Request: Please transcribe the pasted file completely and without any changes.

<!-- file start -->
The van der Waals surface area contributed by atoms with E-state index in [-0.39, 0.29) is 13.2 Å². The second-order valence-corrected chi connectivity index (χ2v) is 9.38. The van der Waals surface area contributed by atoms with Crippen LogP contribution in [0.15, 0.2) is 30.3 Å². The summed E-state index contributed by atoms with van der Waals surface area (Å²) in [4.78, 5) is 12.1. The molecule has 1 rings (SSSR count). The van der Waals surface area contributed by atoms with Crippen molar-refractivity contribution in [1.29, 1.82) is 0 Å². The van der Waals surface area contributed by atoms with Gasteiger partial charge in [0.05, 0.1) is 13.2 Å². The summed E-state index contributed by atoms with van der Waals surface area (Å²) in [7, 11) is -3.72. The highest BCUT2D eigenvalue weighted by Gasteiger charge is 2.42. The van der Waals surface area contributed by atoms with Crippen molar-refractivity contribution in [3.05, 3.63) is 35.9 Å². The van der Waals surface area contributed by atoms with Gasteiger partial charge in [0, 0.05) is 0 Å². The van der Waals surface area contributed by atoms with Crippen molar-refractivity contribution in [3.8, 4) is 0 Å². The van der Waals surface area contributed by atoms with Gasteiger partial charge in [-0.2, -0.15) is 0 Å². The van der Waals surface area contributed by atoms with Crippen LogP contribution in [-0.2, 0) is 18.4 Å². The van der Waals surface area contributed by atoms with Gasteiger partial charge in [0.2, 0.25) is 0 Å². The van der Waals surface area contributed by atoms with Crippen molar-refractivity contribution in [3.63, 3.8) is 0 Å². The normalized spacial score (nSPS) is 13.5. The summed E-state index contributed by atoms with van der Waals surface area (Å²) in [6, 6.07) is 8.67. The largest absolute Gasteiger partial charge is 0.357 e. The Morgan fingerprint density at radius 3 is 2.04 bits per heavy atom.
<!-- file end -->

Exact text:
The van der Waals surface area contributed by atoms with E-state index in [-0.39, 0.29) is 13.2 Å². The second-order valence-corrected chi connectivity index (χ2v) is 9.38. The van der Waals surface area contributed by atoms with Crippen LogP contribution in [0.15, 0.2) is 30.3 Å². The summed E-state index contributed by atoms with van der Waals surface area (Å²) in [4.78, 5) is 12.1. The molecule has 1 rings (SSSR count). The van der Waals surface area contributed by atoms with Crippen molar-refractivity contribution in [1.29, 1.82) is 0 Å². The van der Waals surface area contributed by atoms with Gasteiger partial charge in [0.05, 0.1) is 13.2 Å². The summed E-state index contributed by atoms with van der Waals surface area (Å²) in [7, 11) is -3.72. The highest BCUT2D eigenvalue weighted by Gasteiger charge is 2.42. The van der Waals surface area contributed by atoms with Crippen molar-refractivity contribution in [3.05, 3.63) is 35.9 Å². The van der Waals surface area contributed by atoms with Gasteiger partial charge in [0, 0.05) is 0 Å². The van der Waals surface area contributed by atoms with Crippen molar-refractivity contribution in [3.8, 4) is 0 Å². The van der Waals surface area contributed by atoms with Gasteiger partial charge in [-0.2, -0.15) is 0 Å². The van der Waals surface area contributed by atoms with Crippen LogP contribution in [-0.2, 0) is 18.4 Å². The van der Waals surface area contributed by atoms with Gasteiger partial charge in [0.2, 0.25) is 0 Å². The van der Waals surface area contributed by atoms with Crippen molar-refractivity contribution in [3.63, 3.8) is 0 Å². The normalized spacial score (nSPS) is 13.5. The summed E-state index contributed by atoms with van der Waals surface area (Å²) in [6, 6.07) is 8.67. The largest absolute Gasteiger partial charge is 0.357 e. The Morgan fingerprint density at radius 3 is 2.04 bits per heavy atom.